Caring for vulnerable children living in the slums and villages of India
 

Naya Women’s Paper Recycling Business in Mumbai slums 

GPM's new women’s empowerment program is not only sustainable but also good for the environment.

Naya is a new innovative, grassroots paper recycling initiative aimed at empowering women to improve their community environment in the Mumbai slum of Kalwa. Naya, which means “new” in Hindi and which is run and implemented by women in the slums under GPM supervision, takes waste paper and turns it into paper products such as notepads, printing paper, coasters. The women employed in the initiative are locally trained in recycling waste paper and creating beautiful new pieces using imagination and skill.

Sales of these products will support the initiative, as well as develop facilities and awareness around waste and recycling within the slum. The recycled-paper products are sold to local offices, hotels and businesses.

The project, launched on 10 August 2016,  supports the community, cleans up the area, and promotes eco-friendly business. It is a sustainable social enterprise, empowering local women who also become ambassadors for recycling and cleanliness in the slum, improving the lives of the 200,000 people currently living in Kalwa.
The program was developed by Pears-JDC fellow Adit Goshalk from the UK.

Adit, 29, joined GPM as a Pears sponsored JDC fellow for the year and worked half of the time with JDC and half of the time with GPM. Her passions are Art and development work, and she is an artist and art teacher in a Jewish school the UK. She has held many education related positions in development including a previous stint in Jaipur India and programs at Tzedek UK.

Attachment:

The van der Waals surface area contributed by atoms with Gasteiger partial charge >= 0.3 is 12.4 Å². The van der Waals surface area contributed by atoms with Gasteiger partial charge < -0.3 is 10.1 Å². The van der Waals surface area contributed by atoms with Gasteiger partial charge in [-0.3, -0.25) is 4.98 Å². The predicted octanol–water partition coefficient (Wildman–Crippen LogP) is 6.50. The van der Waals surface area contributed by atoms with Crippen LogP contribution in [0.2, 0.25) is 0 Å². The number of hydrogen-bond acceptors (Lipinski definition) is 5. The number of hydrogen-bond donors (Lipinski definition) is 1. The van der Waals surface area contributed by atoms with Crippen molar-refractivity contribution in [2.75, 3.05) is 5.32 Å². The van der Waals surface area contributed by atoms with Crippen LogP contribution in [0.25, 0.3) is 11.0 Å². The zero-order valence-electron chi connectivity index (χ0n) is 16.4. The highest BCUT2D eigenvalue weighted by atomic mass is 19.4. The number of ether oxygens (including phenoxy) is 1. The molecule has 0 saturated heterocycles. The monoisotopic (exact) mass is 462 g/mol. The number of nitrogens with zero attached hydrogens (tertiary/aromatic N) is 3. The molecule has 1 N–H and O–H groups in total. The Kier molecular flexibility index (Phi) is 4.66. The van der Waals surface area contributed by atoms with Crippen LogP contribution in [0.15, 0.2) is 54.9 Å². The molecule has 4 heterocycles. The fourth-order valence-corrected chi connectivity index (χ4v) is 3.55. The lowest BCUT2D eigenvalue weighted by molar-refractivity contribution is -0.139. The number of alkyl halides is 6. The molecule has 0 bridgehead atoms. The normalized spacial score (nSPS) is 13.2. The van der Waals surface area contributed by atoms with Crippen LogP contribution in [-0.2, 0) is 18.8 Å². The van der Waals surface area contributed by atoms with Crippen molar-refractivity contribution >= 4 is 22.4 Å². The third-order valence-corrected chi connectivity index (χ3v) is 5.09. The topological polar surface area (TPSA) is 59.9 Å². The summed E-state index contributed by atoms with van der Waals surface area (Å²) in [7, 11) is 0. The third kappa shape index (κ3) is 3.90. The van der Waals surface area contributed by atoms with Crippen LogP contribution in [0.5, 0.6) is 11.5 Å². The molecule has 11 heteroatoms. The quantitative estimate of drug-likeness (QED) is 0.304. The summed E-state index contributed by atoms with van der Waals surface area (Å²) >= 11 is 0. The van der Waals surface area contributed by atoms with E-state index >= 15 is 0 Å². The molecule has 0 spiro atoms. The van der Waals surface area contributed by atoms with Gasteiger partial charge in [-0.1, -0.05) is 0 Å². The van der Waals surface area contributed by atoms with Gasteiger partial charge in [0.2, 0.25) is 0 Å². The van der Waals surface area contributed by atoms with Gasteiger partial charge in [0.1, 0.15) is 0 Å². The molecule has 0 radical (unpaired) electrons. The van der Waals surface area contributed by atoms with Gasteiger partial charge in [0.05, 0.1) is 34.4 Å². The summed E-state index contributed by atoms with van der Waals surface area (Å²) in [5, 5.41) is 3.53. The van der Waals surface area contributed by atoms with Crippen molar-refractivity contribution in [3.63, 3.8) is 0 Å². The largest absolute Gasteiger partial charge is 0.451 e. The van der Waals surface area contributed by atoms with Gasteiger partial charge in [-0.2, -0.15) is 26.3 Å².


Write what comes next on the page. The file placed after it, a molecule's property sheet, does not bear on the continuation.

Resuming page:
After months of speaking with people in the local community and working with GPM-JDC Entwine volunteers in the slums as part of her fellowship, she has combined these two passions of art and development to create the unique Naya program. The program takes two major challenges – women’s empowerment and environment – and combines them with a huge dollop of creativity. Scraps of paper are converted by women to develop useable products for sale to local businesses. The business has th potential to be self-sustaining and scalable, a fantastic model of socially—conscious business.

"My experiences this year in India and my work with the children and adults in the UK have shown me the powerful potential that the arts can have to make positive change", said Adit. "The Naya initiative brings together creativity and development, making something new and beautiful from what was once waste while empowering women to improve their lives and those within their community. I am thrilled to see the impact that we have had already and I cannot wait to continue this progress!"

GPM received initial funding from Paperback (a London-based, recycled paper supplier) to start the project and has already received three small orders for products from a hotel and local businesses.

However, we need your help to get Naya fully sustainable by the end of 2018.

The program costs only about $450/month [Total: $8,500]
Please help support Naya by donating HERE

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